Data collection

All data were collected from electronically stored records at participating veterinary clinics. Prior to data collection, the director of each participating clinic received in-person 10-min long pre-education, completed a consent form for data collection and utilization, and completed a survey regarding antibiotic stewardship. The researchers then conducted individual visits to the participating clinics to assess the adequacy of recording and storing antibiotic use data in the electronic medical record system before proceeding with data collection.

The data collected included patient signalment, clinical notes, relevant diagnostic tests, and antibiotic prescriptions (generic name, brand name, dosage, and route of administration) over a three-year period from January 2018 to December 2020. Based on the medical records, the researchers categorized the purpose of antibiotic use (treatment of infection, prophylaxis [preventive purposes prior to surgeries], or use for reasons unrelated to antimicrobial activity) using the following key associated words (Table 1). If the intended reason was unspecified or ambiguous, it was excluded from the data. Cases with multiple purposes (e.g., skin infection with gastrointestinal infection) were categorized by checking multiple boxes, and cases where it was unclear which antibiotic was prescribed for which purpose were not included in the database.

Table 1. List of key associated words used to categorize the purpose of antibiotic use
Clinical condition Associated words
Surgical (orthopedic) fx, fracture, lameness, joint, luxation, ataxia, intervertebral disc disease, femoral head and neck ostectomy, cranial cruciate ligament rupture, medial patella luxation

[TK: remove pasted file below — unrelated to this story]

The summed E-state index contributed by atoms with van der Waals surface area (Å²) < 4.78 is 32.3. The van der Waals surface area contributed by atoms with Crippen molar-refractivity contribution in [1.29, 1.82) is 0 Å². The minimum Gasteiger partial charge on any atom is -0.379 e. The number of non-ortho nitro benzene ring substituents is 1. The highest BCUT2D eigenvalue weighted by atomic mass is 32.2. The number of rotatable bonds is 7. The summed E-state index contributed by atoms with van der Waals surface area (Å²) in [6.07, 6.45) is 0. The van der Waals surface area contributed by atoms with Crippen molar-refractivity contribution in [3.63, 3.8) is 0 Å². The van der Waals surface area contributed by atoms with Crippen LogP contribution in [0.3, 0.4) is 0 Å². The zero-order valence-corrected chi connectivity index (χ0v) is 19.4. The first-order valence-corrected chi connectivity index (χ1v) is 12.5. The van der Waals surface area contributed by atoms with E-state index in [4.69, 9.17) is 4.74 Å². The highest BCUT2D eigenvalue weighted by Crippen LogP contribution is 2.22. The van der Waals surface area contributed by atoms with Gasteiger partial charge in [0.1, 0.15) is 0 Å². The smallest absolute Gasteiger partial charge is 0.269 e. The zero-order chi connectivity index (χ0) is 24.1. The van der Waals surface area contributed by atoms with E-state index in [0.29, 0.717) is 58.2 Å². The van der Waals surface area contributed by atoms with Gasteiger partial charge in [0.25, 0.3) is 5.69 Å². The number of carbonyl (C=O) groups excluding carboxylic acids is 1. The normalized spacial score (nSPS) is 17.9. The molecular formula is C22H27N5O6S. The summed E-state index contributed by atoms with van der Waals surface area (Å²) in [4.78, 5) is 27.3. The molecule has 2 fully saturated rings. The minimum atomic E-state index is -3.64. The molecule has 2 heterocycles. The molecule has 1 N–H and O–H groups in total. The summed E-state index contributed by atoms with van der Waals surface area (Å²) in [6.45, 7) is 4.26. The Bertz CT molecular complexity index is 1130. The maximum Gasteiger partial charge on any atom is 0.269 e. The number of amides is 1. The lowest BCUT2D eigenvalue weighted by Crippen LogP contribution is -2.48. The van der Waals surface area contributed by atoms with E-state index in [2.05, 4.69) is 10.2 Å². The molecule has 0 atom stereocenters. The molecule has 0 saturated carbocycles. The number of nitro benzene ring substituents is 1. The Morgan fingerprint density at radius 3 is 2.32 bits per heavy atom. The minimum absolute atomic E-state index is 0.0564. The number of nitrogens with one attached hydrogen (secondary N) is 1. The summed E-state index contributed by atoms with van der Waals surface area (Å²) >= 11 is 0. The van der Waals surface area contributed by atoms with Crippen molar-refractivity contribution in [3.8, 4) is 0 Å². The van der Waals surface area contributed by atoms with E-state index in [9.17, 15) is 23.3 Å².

Surgical (general) castration, neuter, ovariohysterectomy, -tomy, enucleation
Dermatologic skin, -derm, pyoderma, pus, Staphylococcus, bacterial skin infection, atopy, allergy, atopic dermatitis, panniculitis, furuculosis, mastitis, hypersensitivity, acne, licking, pruritus, tick, cutane-, Malassezia, cellulitis, burn
Otic otitis, ear inflammation, ear discharge, otitis externa, otitis media, otitis interna
Gastrointestinal diarrhea, vomiting, gastrointestinal tract disease, gastrointestinal, hematochezia, enteritis, gast-, pancreatitis, hematemesis, foreign body, hemorrhagic gastroenteritis, protein-losing enteropathy, acute hemorrhagic diarrhea syndrome, regurgitation, anal sac, sacculitis, canine parvovirus, canine coronavirus, feline coronavirus, feline parvovirus
Respiratory cough, -pnea, rhinitis, epistaxis, nose, panting, sneezing, stertor, resp-, tracheal collapse, trachea, airway, pneumonia, thorax, bronchitis, pulmonary, asthma, canine infectious respiratory disease complex
Urinary/reproductive neph-, cystitis, cystic calculi, chronic kidney disease, acute kidney injury, urinary bladder, -uria, renal, feline lower urinary tract disease, feline idiopathic cystitis, pyometra, posthitis, balanoposthitis
Oral oro-, periapical, tooth, teeth, odon-, scaling, extraction, gingivitis
Ocular blepharitis, uvei-, conjuct-, cornea, epiphora, tear, cataract, chalazion, glaucoma, keratoconjunctivitis sicca, lens luxation, OS, OD, OU
Neoplasia -oma, mass, tumor, mammary gland tumor
Other infections wound, injury, bite, trauma, toxicity, systemic infection, sepsis, blood infection, cardiac, heartworm, hepatobiliary, endocrine, immune-mediated, fever, fever of unknown origin, anemia, cytopenia
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Antibiotics included systemic antibiotics (oral and injectable) and topical antibiotics (ophthalmic and dermatologic). The active ingredient content of the antibiotic prescribed or administered to the patient was calculated based on the active ingredient content of the product, with both the ingredient name and product name identified. If a patient was prescribed multiple antibiotics, all relevant details were recorded.